The relationship between patent protection and standards is fraught with problems. Most standard setting organisations require participants in standards development to either renounce their rights to patent protection or, more commonly, to agree to license any intellectual property on a FRAND basis (fair, reasonable and non-discriminatory) basis. But what happens when a company produces a product, which complies with the standard but does not have a licence to use the intellectual property?
The German Federal Court faced the issue recently in a case (KZR 39/06 of 6 May 2009) concerning CD-Rs. CD technology was developed many years ago jointly by the Dutch company Philips and Sony. The technical parameters were laid out in several different documents with various colours on the cover, including for CD-Rs in the so-called Orange Book. Philips and Sony agreed to license the IP (patents) on which their technology was based. Neither Sony nor Philips were interested in exclusive exploitation; their aim was to have CDs adopted widely. In this they clearly succeeded.
Image credit: CC-BY-SA Bobbiemac on Flickr
There are, however, a number of producers or blank CD-Rs who have made no effort to obtain a licence and Philips, at least, has regularly pursued such manufacturers in the courts and through the customs authorities. One company defended itself to the hilt and maintained that its products did not infringe the claim and, if they did, then it was entitled to a compulsory licence since Philips’ behaviour amounted to an abuse of its dominant position (in the CD-R market). This defence – sometimes called the Euro-Defence – is founded in Art 82 of the European Treaty that prohibits anti-competitive practices.
The German Federal Court in the end decided that the patent was indeed infringed and also that the defence of anti-competitive behaviour did not apply. In doing so they made a number of interesting observations, which will be relevant in future, cases.
Firstly the Court clearly accepted that there was a potential defence and therefore supported the arguments of some lower courts in Germany. The Court rejected an argument that the provisions of the Agreement on Trade Related Aspects of Intellectual Property (TRIPS) on compulsory licences prohibited the raising of the defence. The Court clearly noted that the safeguards foreseen by TRIPS to prevent the arbitrary grant of compulsory license were clearly upheld here – the Court was not making an administrative decision but a judicial ruling that could be challenged in an appeal.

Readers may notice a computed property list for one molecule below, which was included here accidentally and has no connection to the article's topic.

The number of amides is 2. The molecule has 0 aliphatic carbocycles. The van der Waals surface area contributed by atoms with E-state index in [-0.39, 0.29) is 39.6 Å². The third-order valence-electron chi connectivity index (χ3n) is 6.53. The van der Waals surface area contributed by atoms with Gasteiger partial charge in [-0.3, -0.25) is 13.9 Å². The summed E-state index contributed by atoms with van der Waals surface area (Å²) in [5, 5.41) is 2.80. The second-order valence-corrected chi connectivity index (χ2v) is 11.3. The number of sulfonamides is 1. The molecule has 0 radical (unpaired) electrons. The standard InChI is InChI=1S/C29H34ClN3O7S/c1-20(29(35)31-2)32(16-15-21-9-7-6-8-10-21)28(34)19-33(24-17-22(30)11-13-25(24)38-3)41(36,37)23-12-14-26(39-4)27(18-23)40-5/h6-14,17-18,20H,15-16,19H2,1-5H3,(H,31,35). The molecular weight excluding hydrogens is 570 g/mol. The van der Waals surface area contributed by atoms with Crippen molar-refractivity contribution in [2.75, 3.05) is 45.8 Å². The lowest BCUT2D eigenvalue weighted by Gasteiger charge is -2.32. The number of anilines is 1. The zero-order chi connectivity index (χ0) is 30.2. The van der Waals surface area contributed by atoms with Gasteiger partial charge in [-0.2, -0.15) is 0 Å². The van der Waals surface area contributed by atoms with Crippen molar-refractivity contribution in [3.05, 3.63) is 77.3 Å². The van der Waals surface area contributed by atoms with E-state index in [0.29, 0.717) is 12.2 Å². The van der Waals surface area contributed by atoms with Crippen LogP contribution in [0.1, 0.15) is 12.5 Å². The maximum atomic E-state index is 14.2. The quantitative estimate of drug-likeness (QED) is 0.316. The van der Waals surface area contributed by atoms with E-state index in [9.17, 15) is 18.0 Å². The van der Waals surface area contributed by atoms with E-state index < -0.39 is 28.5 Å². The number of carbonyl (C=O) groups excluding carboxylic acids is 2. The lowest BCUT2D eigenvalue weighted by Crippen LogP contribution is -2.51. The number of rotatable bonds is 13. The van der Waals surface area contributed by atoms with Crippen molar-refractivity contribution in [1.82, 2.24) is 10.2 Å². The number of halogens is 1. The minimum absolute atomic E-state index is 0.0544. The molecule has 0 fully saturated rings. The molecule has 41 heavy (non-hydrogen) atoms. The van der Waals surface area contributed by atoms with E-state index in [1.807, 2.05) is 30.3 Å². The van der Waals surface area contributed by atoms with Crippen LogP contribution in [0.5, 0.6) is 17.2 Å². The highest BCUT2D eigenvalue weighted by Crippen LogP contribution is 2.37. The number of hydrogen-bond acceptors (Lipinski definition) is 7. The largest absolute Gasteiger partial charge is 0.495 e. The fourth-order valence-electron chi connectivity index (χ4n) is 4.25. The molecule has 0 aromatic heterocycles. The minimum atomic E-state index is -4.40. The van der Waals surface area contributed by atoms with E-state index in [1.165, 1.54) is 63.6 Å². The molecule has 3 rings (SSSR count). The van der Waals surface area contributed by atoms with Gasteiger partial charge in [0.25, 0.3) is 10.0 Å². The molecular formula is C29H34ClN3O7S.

The Court emphasised, however, that for the defence to apply two conditions had to be fulfilled. The first condition was that the potential licensee had to approach the licensor for a licence and make an unconditional offer. Secondly the potential licensee had to behave as if it were paying the licence fee. This would mean, for example, that the potential licence would have to pay a reasonable fee into a trustee account and renounce its right for return of the funds. Interesting the Court did not seem to think that merely making provision for possible payment of the licence fees in the company accounts was sufficient – it was necessary to actually deposit the money in an account.
The Court emphasised that the offer had to be unconditional and reasonable. It had to be an offer that the patent holder could not otherwise refuse without discriminating against the potential licensee. In the case in hand the manufacturer of CD-Rs had indeed made an offer, but it was conditional on a Court holding that the products did in fact infringe the patent. This was not sufficient to be able to assert the defence.
Interestingly the Court made little comment about whether the patent in question was an essential part of the standard or not. The decision of the lower court was accepted that the patent in question would need to be worked by anybody producing CD-Rs in accordance with the Orange-Book standard. Nor did the Court go into any detail about the submissions concerning the alleged lack of enforcement by the patent holder. The Court noted that these allegations were not relevant to the case in question, since the defendant could not assert the defence for other reasons. It remains to be seen whether these facts could be used against the patent holder in future.
So what does this mean in practice? The decision is, of course, a decision by a German court based in part on German law and is therefore only directly relevant to Germany. However, the discussion of the effects of Art 82 of the EU Treaty will be at least of interest to other courts in the European Union. Clearly the Court is saying to users of standards that if you want to use intellectual property associated with a standard, you must make an attempt to obtain a license. Only if you are offered unreasonable terms can you assert the defence. It is probably also advisable to pay the money into an escrow account, rather than merely building accruals in the company’s books.
Case Reference: KZR 39/06 of 6 May 2009; Appeal on a point of law from a decision of the Upper District Court of Karlsruhe.
Image credit with links: CC-BY-SA bobbigmac and available on Flickr.